NCLB--year for change.
Based on what I have read in the newspaper and have heard colleagues talk about, I believe we can expect some much-needed changes to NCLB that will address such important issues as achievement gaps, inadequate federal funding, lack of uniformity of state accountability standards, lack of input from highly experienced educators, excessive testing, and teaching to the test--which all worry me, as does state-imposed sanctions on schools that fail to meet state-determined standards. There is also the problem of children switching schools, which further penalizes schools that have not met federal mandates. The 2006-07 school year, incidentally, was the first year that all NCLB provisions went into effect. The system, such as it is, is largely punitive. Teachers as well as parents think it actually hinders progress being made in many areas in public schools and, in the process, leaves classroom teachers and administrators struggling with NCLB compliance issues.
As I reported in this column previously, NCLB is founded on the following underlying principles or objectives:
* Increased accountability for states, school districts, and schools, holding them responsible for student learning/achievement results. School districts and schools that do not meet state academic standards or proficiency goals in reading and mathematics and also fail to show improvement from one year to the next are subject to corrective action or restructuring. NCLB requires annual testing of all students in grades 3 through 8 in reading and math.
* Greater flexibility in terms of public school choice for parents and students, particularly for students attending Title I schools that failed to meet state standards for three of the past four years. School district report cards enable parents, teachers, principals, and others to evaluate and identify those school districts and schools whose students are making adequate yearly progress (AYP) as defined in NCLB. Students attending "low performing schools," that is, schools that fail to meet state goals for reading and math, are afforded the opportunity to transfer to a higher performing public school. This provision helps to ensure that no child is trapped in a failing school. Low-income students are also eligible for free transportation to another school and supplemental services, including free tutoring and extra help with homework. With NCLB, the very real possibility of losing student enrollment and the associated funding becomes a strong incentive for low-performing schools to improve.
* NCLB also gives states, school districts, and schools more control as well as the flexibility to decide how best to use federal education funds awarded in recognition of strong state test results. States and local educational agencies under NCLB are authorized to transfer funds to supplement state grant programs, which include Teacher Quality State Grants, Educational Technology, Innovative Programs, and Safe and Drug-Free Schools. The money also can be transferred to support Title I programs.
* Finally, NCLB promotes the President's new Reading First initiative, which substantially increases federal funding available to help children learn to read by the end of the 3rd grade. States and many school districts receive money to help maintain high-quality reading instruction programs that are research based and proven to work--programs designed to give children the fundamental knowledge and reading skills they will need to succeed in school and beyond.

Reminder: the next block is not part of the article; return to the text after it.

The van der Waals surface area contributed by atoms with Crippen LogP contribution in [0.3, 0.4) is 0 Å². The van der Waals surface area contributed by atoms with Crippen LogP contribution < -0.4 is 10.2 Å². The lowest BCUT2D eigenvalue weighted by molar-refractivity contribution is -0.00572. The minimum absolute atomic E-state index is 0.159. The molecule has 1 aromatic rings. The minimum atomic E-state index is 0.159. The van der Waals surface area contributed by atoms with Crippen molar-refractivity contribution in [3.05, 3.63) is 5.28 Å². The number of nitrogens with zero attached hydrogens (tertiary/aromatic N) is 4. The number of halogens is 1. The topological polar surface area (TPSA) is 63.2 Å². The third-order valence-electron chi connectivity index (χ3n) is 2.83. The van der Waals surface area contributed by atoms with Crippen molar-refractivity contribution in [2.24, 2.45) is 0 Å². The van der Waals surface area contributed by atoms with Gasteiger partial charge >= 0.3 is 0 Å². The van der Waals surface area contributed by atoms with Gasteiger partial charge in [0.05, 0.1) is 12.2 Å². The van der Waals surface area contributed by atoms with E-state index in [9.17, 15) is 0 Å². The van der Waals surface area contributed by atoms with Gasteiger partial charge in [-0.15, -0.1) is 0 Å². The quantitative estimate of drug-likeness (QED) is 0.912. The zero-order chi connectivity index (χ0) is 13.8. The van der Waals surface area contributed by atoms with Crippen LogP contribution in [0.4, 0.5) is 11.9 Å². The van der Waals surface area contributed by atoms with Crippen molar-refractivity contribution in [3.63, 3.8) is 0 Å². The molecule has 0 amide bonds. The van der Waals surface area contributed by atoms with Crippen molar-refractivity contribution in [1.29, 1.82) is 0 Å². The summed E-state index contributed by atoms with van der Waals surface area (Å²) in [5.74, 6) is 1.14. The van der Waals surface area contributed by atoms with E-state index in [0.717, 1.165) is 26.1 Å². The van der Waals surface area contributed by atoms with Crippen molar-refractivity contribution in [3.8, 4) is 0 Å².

Undoubtedly, NCLB initiatives/goals have resulted in higher academic standards in school districts and schools across the country, which is good, albeit not without problems as more and more inner-city schools fail to meet federal and state guidelines. Many teachers, school administrators, and a growing list of federal and state legislators have been seriously questioning the mandates of NCLB. They believe that having the same expectations for every child is unrealistic, recognizing that it is essential to have an accountability system that addresses the needs of students at all levels of ability or potential. The problem is compounded as the students who perform the poorest in school usually include a disproportionately higher number of minority students as well as those from poor families. Obviously, children with learning disabilities and those who have difficulty with English are the most disadvantaged. Concerning the latter, the U.S. Department of Education has recently proposed new policies that, according to the Honorable Doug Mesecar, could accommodate these children.
In response to concerns that NCLB is actually costing schools more in terms of money and staff time to implement and that the goals are unrealistic, Representative Pete Hoekstra (R-Mich.) has introduced legislation that will give responsibility for education to the individual states, not to the federal government and the mandates of NCLB. This, I believe, is how it should be and many states are already moving in this direction. The states then will determine accountability standards, establish proficiency levels, and decide how best to teach all students, including those with disabilities. NCLB is obviously an important piece of legislation, as are all issues that have a significant impact on the rights, education, and well-being of children in the United States and abroad. I encourage ACEI members worldwide to voice their concerns for children and share best practices* Our combined voices can make a difference.
--Jerry Odland, Executive Director
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|Title Annotation:||From the Executive Director|
|Date:||Sep 22, 2007|
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